Billionaire pushes popular vote plan
In 2004, Bush won Ohio by a razor-thin 66,000 votes enough to capture enough electoral college votes and defeat John Kerry. However, what looked like a close election was not close at all across the nation as Bush won by more than 3 million votes.
Tom Golisano is a businessman, sports owner and part-time politician. He is also an Independent. He thinks it is time for the electoral college to come to an end.
“It is the only election that works that way in the United States of America, it was formed and created that way in a much different era,” Golisano said. “There were very few states, no means of communication or computing.”
Golisano knows a thing or two about elections. He ran for Governor of New York as an independent three different times, using almost all his own money to mount serious, but unsuccessful elections. He stepped down from the company he founded, Paychex in 2004 and sold his interest in the NHL Buffalo Sabres earlier this year.
Now, semi-retired, Golisano is pushing state legislatures across the country to pass a law that would force them to surrender their electoral votes to the candidate for president that receives the most popular votes. Golisano is half-way to his goal of getting states that equal 270 electoral votes to sign on. Enough to render the electoral college symbolic.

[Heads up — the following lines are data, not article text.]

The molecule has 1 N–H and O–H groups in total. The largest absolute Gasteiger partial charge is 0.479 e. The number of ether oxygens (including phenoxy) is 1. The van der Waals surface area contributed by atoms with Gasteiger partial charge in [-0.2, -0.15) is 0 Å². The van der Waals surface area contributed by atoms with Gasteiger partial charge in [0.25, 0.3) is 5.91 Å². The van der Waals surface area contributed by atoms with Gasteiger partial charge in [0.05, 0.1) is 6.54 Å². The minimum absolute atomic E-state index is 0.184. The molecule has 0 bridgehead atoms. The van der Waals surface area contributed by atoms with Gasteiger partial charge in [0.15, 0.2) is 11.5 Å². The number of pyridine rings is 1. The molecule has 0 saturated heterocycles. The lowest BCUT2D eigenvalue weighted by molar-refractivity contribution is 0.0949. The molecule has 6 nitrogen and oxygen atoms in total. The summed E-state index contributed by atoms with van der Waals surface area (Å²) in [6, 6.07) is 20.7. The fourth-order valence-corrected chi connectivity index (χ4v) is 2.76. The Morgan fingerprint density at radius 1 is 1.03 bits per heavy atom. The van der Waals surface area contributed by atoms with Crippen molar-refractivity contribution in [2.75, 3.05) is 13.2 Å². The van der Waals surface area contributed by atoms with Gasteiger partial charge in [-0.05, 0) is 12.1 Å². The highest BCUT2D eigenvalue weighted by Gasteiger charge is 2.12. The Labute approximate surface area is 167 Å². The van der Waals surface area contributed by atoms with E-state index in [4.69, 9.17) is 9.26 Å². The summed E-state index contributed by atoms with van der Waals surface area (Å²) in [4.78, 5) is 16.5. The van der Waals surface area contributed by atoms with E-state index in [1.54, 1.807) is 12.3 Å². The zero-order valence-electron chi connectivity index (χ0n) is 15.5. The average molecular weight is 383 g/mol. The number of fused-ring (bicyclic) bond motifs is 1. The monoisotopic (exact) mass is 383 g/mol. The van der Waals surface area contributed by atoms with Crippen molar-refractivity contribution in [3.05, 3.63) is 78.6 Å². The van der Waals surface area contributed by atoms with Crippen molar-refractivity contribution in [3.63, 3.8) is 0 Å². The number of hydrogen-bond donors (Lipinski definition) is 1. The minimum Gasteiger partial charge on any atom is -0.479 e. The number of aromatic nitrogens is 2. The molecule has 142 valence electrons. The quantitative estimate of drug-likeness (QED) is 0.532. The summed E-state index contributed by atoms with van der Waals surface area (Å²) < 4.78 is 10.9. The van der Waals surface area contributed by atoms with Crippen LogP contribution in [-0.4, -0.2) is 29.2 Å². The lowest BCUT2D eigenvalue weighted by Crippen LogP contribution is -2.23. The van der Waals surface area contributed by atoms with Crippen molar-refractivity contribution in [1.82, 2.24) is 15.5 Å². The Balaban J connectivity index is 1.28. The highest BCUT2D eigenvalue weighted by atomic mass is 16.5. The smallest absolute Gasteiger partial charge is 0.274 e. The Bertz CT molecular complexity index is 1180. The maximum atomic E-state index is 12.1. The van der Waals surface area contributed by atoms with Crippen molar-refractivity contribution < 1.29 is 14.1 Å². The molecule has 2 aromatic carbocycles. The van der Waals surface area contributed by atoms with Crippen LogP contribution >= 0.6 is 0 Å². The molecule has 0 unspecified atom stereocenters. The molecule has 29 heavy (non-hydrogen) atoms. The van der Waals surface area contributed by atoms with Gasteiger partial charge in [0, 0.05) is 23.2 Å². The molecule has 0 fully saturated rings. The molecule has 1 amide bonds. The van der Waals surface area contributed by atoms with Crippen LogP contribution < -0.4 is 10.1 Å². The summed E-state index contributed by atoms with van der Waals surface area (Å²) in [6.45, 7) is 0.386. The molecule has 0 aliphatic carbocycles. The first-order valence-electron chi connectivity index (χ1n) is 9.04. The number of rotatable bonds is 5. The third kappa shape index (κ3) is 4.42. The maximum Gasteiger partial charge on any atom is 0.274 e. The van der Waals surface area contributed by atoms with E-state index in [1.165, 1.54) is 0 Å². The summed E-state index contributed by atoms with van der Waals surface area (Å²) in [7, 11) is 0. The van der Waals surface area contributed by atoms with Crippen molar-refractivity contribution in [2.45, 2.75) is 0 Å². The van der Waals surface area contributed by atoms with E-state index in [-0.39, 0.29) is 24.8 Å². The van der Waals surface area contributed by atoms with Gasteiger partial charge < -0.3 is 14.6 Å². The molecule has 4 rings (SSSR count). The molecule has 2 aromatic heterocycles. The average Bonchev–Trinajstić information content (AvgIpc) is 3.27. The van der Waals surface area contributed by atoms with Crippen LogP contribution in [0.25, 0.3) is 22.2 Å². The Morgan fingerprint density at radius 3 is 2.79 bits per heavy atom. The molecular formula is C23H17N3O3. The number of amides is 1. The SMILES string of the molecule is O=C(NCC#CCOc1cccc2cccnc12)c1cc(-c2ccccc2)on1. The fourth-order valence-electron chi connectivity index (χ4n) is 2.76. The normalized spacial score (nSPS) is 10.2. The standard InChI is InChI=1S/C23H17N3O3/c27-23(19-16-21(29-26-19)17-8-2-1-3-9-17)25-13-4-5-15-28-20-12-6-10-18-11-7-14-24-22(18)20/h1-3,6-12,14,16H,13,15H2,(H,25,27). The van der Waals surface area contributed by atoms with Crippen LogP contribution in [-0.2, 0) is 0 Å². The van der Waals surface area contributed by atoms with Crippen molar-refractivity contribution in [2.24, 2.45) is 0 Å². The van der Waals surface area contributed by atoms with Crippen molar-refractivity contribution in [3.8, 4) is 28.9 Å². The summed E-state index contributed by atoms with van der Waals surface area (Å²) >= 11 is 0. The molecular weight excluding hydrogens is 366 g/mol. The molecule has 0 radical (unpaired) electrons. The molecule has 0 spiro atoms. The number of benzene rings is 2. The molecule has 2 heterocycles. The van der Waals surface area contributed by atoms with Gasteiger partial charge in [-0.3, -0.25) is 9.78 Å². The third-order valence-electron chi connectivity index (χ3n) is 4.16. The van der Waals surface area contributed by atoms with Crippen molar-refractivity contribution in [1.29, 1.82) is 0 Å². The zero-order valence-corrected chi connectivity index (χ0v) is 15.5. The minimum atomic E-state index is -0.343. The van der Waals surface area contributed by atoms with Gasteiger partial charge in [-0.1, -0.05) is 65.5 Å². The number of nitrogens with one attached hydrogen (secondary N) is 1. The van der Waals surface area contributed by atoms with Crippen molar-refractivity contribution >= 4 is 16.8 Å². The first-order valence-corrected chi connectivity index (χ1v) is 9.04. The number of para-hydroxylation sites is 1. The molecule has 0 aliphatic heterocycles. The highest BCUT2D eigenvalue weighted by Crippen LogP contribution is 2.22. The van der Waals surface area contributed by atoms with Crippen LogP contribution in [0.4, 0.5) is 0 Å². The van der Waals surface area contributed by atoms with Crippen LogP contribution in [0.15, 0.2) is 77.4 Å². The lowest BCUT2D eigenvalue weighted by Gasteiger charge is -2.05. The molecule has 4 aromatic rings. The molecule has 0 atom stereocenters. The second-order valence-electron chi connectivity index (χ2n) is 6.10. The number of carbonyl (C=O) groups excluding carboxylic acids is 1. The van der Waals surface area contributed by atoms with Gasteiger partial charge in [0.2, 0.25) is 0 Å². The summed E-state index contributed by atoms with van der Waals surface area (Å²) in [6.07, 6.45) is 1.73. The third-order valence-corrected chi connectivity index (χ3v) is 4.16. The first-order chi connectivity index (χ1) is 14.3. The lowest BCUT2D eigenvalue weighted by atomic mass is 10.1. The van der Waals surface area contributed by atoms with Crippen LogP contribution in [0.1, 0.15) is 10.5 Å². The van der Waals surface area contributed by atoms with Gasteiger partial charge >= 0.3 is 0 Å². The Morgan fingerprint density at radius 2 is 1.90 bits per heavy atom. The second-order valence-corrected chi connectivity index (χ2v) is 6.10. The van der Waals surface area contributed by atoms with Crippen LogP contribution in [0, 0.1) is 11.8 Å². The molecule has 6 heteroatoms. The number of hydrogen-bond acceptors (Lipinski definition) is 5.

We will have a more in-depth look at his efforts to get rid of the electoral college in the coming weeks.
But that wasn’t the only news Golisano broke while he was on with us. Sports fans in Western New York (full disclosure, my hometown) are worried about the future of the NFL Buffalo Bills. Golisano is credited with saving the Sabres franchise and now many are wondering if he plans to do the same for the Bills, when current owner Ralph Wilson passes away. (Wilson is in his 90’s and hasn’t given a clear indication for the future of the team).
Here is what Golisano told me:
“I’m concerned about the Buffalo Bills, ever leaving the community of Buffalo, I think it would be a terrible shame. I have made the commitment that if that likelihood appears to be happening, I will try and get involved and see what I can do to prevent it.” – B. Thomas Golisano on NBC12 First at 4, 7/19/2011
You can see the full interview with Golisano below: